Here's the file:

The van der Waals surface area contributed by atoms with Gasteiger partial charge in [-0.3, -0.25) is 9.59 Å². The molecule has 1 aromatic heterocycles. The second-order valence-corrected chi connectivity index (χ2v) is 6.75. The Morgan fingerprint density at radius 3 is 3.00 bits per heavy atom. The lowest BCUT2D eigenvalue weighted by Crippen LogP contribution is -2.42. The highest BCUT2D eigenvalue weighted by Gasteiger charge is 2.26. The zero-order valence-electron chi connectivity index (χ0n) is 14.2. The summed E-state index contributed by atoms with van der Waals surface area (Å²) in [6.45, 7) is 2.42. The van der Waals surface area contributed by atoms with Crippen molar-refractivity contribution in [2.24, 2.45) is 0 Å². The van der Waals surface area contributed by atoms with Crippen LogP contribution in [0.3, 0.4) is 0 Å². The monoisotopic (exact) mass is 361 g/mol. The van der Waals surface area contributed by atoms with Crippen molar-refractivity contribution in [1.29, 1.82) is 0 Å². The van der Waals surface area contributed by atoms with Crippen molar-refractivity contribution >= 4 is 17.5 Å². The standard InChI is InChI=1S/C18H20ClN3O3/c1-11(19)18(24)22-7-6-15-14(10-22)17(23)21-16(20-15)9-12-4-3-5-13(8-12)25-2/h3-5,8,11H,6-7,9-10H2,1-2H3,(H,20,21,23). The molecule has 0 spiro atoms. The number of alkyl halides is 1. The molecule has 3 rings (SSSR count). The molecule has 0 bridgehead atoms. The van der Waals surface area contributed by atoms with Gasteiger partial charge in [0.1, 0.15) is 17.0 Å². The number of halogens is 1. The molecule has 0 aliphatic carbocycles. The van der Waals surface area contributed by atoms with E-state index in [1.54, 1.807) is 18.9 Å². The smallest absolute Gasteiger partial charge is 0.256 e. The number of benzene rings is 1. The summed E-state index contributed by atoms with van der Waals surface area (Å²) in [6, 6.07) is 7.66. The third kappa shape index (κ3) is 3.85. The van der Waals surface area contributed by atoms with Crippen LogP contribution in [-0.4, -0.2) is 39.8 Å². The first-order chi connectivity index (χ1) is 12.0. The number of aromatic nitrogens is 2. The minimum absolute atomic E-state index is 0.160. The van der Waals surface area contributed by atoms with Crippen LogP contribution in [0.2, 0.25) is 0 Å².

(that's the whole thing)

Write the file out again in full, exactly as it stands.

The van der Waals surface area contributed by atoms with Gasteiger partial charge in [-0.3, -0.25) is 9.59 Å². The molecule has 1 aromatic heterocycles. The second-order valence-corrected chi connectivity index (χ2v) is 6.75. The Morgan fingerprint density at radius 3 is 3.00 bits per heavy atom. The lowest BCUT2D eigenvalue weighted by Crippen LogP contribution is -2.42. The highest BCUT2D eigenvalue weighted by Gasteiger charge is 2.26. The zero-order valence-electron chi connectivity index (χ0n) is 14.2. The summed E-state index contributed by atoms with van der Waals surface area (Å²) in [6.45, 7) is 2.42. The van der Waals surface area contributed by atoms with Crippen molar-refractivity contribution in [2.24, 2.45) is 0 Å². The van der Waals surface area contributed by atoms with Crippen LogP contribution in [0.3, 0.4) is 0 Å². The monoisotopic (exact) mass is 361 g/mol. The van der Waals surface area contributed by atoms with Crippen molar-refractivity contribution in [1.29, 1.82) is 0 Å². The van der Waals surface area contributed by atoms with Crippen molar-refractivity contribution >= 4 is 17.5 Å². The standard InChI is InChI=1S/C18H20ClN3O3/c1-11(19)18(24)22-7-6-15-14(10-22)17(23)21-16(20-15)9-12-4-3-5-13(8-12)25-2/h3-5,8,11H,6-7,9-10H2,1-2H3,(H,20,21,23). The molecule has 0 spiro atoms. The number of alkyl halides is 1. The molecule has 3 rings (SSSR count). The molecule has 0 bridgehead atoms. The van der Waals surface area contributed by atoms with Gasteiger partial charge in [0.1, 0.15) is 17.0 Å². The number of halogens is 1. The molecule has 0 aliphatic carbocycles. The van der Waals surface area contributed by atoms with E-state index in [1.54, 1.807) is 18.9 Å². The smallest absolute Gasteiger partial charge is 0.256 e. The number of benzene rings is 1. The summed E-state index contributed by atoms with van der Waals surface area (Å²) in [6, 6.07) is 7.66. The third kappa shape index (κ3) is 3.85. The van der Waals surface area contributed by atoms with Crippen LogP contribution in [-0.4, -0.2) is 39.8 Å². The first-order chi connectivity index (χ1) is 12.0. The number of aromatic nitrogens is 2. The minimum absolute atomic E-state index is 0.160. The van der Waals surface area contributed by atoms with Crippen LogP contribution in [0.2, 0.25) is 0 Å².